Most of the consumers, if not all, believe that the cane sugar or glucose powder is the main source of energy with fast absorption and assimilation. The diabetics, whether of Type I or Type II, scrupulously avoid sweet foods made from sugar as they believe it can adversely affect their blood glucose control achieved through medication. It is least realized that any carbohydrate with high glycemic index(GI) can have equally same effect on blood sugar as human digestive and metabolic system is very efficient in extracting energy yielding sugars from the food ingested.
From the nutritional perspectives, a normal adult human requiring 2000 kC of energy per day, is expected to derive 50-60% of this need from carbohydrates working out to 275-300 gm. Complex carbohydrates should preferably be the source of 50% of daily energy demand while 10% can be accounted for by simple carbohydrates like sugars. Three mono saccharides, glucose, fructose and galactose are most important in human metabolism while three disaccharides, sucrose, maltose and lactose also play important role in the energy logistics of the body. Natural foods like sugar, corn syrup, HFCS, honey, malt, maple syrup, invert syrup and milk provide these vital energy ingredients directly while processed foods requiring sweet sensation use these ingredients to impart the desired organoleptic quality. Complex carbohydrates which are poly saccharides like starch, glycogen and dietary fiber need predigestion for deriving energy through the glucose route. While glycogen is confined to animal species, starch is wide spread in plants and they can be considered as the 'bland' sugar since they contain the basic sugar glucose in a bound form but is converted in vivo into glucose in the body.
Starchy foods after cooking lend themselves to further break down on ingestion using a series of amylolytic and hydrolytic enzymes like salivary amylase, pancreatic amylase and enzymes such as sucrase, lactase etc secreted by cells of the small intestine, ultimately yielding the mono saccharides for absorption across the intestinal wall into the blood. D-glucose and D-galactose are actively absorbed in the small intestine while D-fructose absorption is not still understood well. Only glucose goes directly to the cells requiring energy whereas galactose and fructose are transported to the liver for conversion to glucose before reaching the cells. It is a relevant question whether simple sugars can deliver energy faster than starchy foods for normal adults because of the high pitched and aggressive promotion of glucose as a palliative for "instant energy" in people during their normal work schedule. We have glucose biscuits, glucose drinks, glucose bars all aimed at the vulnerable consumer who can be carried away by the dicey commercials flashed across their television, day in and day out. Where does the truth lie?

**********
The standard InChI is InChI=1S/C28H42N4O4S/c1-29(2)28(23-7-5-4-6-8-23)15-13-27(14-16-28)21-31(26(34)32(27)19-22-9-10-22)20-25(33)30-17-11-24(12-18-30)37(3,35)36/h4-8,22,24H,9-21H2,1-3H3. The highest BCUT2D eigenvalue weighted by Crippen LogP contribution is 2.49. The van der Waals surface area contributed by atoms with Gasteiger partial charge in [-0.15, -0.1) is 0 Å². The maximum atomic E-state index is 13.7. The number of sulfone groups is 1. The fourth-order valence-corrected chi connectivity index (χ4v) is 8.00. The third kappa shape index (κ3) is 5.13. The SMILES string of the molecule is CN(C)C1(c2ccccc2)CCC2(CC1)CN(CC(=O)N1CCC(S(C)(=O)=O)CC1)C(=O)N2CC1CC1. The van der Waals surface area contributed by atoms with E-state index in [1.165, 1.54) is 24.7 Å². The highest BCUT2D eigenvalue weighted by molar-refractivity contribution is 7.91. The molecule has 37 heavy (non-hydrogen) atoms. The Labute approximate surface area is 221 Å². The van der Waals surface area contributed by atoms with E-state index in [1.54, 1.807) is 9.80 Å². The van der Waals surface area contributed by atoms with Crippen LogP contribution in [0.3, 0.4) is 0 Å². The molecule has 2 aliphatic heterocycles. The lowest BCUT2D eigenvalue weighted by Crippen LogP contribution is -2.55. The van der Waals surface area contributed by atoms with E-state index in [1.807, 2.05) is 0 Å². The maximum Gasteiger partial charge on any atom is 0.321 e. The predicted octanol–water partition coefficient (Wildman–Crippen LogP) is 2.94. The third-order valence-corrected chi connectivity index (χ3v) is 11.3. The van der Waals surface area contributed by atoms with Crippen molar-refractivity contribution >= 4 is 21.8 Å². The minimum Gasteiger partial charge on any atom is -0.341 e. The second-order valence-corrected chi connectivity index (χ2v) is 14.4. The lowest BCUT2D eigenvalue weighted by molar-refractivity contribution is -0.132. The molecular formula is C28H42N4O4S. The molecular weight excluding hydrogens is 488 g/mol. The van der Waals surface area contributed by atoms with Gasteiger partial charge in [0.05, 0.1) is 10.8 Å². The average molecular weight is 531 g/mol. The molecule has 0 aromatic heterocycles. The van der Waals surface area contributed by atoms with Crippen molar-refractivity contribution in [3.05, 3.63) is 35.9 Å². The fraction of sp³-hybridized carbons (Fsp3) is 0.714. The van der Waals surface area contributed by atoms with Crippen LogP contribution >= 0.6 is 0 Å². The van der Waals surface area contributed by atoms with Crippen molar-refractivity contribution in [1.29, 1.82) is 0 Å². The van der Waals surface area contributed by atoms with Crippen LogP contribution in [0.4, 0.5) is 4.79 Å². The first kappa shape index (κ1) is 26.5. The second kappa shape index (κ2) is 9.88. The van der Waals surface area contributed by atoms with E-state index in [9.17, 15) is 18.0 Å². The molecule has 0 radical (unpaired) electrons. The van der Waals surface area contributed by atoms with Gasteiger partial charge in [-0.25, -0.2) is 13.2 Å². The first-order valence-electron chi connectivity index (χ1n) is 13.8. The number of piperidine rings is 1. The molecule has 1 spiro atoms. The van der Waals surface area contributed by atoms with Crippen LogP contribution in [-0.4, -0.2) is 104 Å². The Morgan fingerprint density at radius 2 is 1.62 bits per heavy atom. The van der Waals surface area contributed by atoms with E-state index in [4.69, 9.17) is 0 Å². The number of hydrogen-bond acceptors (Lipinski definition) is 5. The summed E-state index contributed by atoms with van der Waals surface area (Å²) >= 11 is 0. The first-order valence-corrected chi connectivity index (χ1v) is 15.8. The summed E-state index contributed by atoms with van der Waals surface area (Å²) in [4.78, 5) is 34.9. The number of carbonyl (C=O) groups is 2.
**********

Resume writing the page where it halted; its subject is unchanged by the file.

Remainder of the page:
When it comes to utilization of sugar by the body there is very little difference between sweet tasting foods and starchy foods because they go through the same route before manifesting as glucose in the blood. The only difference may be the time it takes for the first dose to reach the blood from the food material, glucose having a slight edge because of the time saved, which otherwise is necessary for conversion of starchy foods into glucose. Considering that glucose also has to reach the small intestine for absorption which cannot be instant, delay for starch derived glucose to appear in the blood may not be of much significance for a normal healthy person. Glycaemic Index (GI) which is a measure of efficiency of glucose absorption from foods can predict the behavior of each food vis-a-vis its ability to deliver glucose into the blood. The GI scale constructed with 138 as maximum for pure glucose gives an idea of different foods regarding their glucose 'yielding' behavior in the body. There are foods like rice cakes with a GI of 123, white bread ( GI 101), instant rice (GI128), puffed rice (GI 123) and many others which can match pure glucose in pumping 'energy' into the body.
Food technologists are to day in a position to design foods with low as well as high GI suiting the needs of every consumer and already scores of such foods are in the market. It is ludicrous to go for a flavored glucose powder in the name of health while more nutritionally balanced wholesome food products are available, serving the same purpose!